Processing time with our auditory system
Debate on how speech information is represented in the auditory system has revolved around the role of two neural/perceptual features encoding the temporal modulations of the acoustic signal (the “temporal envelope”, ENV, and “temporal fine structure”, TFS), their relative contribution to intelligibility and how that might be degraded by lesions to the peripheral and central auditory system.
We will review psychophysical studies that investigated the development of ENV/TFS perception, the effects of cochlear and central lesions, and the relationship between ENV/TFS perception and speech intelligibility.
Our results suggest that: i) the processing of ENV and TFS is “functional” by 6 months, and fine-tuned by language exposure between 6 and 10 months, ii) ENV is more important for speech identification, whereas TFS is more important for the segregation of competing sound sources, iii) reduced ability to process ENV and/or TFS explains deficits typically associated with cochlear and central damage and ageing.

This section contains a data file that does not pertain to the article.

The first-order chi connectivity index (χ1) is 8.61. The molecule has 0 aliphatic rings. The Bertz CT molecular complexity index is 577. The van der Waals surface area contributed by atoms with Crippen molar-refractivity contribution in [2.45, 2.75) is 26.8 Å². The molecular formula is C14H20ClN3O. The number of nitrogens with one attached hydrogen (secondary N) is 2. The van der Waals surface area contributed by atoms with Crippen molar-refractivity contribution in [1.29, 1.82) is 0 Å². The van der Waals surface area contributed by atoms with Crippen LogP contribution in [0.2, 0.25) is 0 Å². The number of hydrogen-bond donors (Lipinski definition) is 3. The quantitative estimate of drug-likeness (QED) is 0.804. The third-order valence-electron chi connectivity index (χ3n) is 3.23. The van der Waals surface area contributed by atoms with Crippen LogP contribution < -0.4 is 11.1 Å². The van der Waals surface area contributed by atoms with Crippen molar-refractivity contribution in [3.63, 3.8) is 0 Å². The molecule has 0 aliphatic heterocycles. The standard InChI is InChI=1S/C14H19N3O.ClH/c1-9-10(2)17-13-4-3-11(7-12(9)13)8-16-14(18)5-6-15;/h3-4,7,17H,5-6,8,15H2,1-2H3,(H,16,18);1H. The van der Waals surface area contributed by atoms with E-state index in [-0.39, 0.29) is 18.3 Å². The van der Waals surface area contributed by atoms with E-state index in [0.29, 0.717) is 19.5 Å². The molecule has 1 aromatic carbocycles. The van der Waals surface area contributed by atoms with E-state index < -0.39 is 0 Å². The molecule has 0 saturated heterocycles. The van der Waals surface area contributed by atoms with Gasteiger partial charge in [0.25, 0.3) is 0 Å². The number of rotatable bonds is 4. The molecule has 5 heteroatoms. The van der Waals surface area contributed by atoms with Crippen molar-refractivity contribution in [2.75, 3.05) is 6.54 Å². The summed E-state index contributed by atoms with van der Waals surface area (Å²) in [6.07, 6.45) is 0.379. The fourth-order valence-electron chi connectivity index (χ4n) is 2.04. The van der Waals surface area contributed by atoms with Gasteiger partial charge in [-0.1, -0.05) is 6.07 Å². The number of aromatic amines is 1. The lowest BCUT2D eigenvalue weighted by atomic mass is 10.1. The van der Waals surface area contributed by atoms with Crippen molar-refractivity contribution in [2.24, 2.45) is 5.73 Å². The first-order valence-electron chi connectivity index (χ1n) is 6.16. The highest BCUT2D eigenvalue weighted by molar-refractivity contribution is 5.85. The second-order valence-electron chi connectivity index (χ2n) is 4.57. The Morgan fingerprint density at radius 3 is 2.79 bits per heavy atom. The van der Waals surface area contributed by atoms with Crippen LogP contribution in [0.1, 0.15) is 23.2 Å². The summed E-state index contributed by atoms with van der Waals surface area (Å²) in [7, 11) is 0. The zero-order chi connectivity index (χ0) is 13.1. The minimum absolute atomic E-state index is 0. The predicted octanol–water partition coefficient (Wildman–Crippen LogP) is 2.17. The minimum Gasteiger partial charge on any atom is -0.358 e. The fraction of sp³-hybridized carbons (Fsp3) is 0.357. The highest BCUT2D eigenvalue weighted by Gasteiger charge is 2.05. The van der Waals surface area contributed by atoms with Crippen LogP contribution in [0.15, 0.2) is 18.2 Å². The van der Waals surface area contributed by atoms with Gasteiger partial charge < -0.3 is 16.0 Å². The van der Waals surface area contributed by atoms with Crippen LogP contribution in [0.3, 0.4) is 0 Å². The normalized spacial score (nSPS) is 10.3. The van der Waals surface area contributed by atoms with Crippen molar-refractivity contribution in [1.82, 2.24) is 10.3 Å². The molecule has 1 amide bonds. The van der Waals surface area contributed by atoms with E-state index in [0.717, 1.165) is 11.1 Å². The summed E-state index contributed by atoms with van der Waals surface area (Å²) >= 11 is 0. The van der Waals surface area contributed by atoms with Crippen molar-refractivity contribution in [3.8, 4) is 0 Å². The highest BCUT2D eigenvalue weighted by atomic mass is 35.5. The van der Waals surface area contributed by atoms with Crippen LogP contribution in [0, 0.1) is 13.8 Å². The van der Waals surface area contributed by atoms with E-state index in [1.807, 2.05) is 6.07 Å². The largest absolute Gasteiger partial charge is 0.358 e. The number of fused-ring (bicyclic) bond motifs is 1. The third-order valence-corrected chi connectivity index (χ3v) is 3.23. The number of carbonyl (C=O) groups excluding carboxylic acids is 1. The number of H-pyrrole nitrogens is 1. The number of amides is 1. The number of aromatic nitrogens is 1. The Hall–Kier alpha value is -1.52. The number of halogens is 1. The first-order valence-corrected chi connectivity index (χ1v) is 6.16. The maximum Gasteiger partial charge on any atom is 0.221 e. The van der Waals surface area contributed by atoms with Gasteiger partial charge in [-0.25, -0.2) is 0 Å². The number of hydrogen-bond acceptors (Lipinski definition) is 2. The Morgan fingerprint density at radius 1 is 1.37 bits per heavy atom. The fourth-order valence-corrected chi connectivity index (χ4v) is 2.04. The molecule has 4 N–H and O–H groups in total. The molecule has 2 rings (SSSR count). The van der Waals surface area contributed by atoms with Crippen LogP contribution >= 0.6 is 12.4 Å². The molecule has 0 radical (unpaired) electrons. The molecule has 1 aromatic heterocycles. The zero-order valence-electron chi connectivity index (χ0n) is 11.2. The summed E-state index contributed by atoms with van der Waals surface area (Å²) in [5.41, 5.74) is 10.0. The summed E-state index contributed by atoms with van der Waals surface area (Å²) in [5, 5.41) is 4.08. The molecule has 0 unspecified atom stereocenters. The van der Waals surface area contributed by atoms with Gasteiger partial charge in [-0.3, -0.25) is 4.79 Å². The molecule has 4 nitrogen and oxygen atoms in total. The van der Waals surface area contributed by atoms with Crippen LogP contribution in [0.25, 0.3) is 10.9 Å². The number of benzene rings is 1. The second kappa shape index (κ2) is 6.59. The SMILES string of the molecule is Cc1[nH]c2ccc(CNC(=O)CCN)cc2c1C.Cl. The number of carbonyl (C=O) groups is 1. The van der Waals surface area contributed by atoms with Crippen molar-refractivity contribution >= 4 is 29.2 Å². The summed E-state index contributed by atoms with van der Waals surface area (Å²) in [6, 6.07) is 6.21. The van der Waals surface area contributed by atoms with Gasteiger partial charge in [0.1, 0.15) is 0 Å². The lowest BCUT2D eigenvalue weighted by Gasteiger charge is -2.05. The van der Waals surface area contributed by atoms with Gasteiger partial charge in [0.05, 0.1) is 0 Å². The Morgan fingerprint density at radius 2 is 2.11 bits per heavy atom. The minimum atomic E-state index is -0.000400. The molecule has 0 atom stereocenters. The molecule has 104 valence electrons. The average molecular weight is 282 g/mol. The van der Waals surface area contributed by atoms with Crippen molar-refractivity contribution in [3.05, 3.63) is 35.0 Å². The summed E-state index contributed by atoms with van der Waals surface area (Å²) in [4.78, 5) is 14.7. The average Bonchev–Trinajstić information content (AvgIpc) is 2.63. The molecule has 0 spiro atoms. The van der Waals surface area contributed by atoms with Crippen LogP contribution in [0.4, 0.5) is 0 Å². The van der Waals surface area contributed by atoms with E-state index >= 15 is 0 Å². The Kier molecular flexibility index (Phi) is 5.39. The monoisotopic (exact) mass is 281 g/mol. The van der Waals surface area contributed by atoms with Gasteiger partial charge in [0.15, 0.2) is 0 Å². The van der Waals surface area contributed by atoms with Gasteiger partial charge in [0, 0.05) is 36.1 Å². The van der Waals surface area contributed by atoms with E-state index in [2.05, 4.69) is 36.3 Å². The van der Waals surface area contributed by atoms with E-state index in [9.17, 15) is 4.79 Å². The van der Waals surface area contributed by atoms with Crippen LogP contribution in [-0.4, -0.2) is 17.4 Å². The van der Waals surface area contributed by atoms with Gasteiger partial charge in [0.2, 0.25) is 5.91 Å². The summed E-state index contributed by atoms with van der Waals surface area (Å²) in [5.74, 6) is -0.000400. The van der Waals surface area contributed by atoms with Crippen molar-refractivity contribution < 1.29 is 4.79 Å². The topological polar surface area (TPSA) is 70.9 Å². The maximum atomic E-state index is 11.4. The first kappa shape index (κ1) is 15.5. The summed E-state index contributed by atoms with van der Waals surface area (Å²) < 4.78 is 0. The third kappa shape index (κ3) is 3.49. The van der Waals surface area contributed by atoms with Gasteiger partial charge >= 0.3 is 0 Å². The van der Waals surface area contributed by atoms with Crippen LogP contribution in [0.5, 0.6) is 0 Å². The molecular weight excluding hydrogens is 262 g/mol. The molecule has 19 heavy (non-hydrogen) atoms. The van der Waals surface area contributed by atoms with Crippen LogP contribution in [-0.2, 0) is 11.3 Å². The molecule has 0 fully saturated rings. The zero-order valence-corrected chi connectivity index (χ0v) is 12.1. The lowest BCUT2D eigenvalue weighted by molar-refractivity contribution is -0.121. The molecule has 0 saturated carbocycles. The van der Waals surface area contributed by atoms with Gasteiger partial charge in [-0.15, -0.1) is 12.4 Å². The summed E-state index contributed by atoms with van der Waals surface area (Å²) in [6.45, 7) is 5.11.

Shamma, S., & Lorenzi, C. (2013). On the balance of envelope and temporal fine structure in the encoding of speech in the early auditory system. /Journal of the Acoustical Society of America, 133, /2818-2833/./
Lorenzi, C., Debruille, L., Garnier, S., Fleuriot, P., & Moore, B.C.J. (2009). Abnormal auditory temporal processing for frequencies where absolute thresholds are normal. /Journal of the Acoustical Society of America, 125, 27-30./
Lorenzi, C., Gilbert, G., Carn, H., Garnier, S., & Moore, B.C.J. (2006). Speech perception problems of the hearing impaired reflect inability to use temporal fine structure. /Proceedings of the National Academy of Science/ /USA/, /103(49)/, 18866-18869.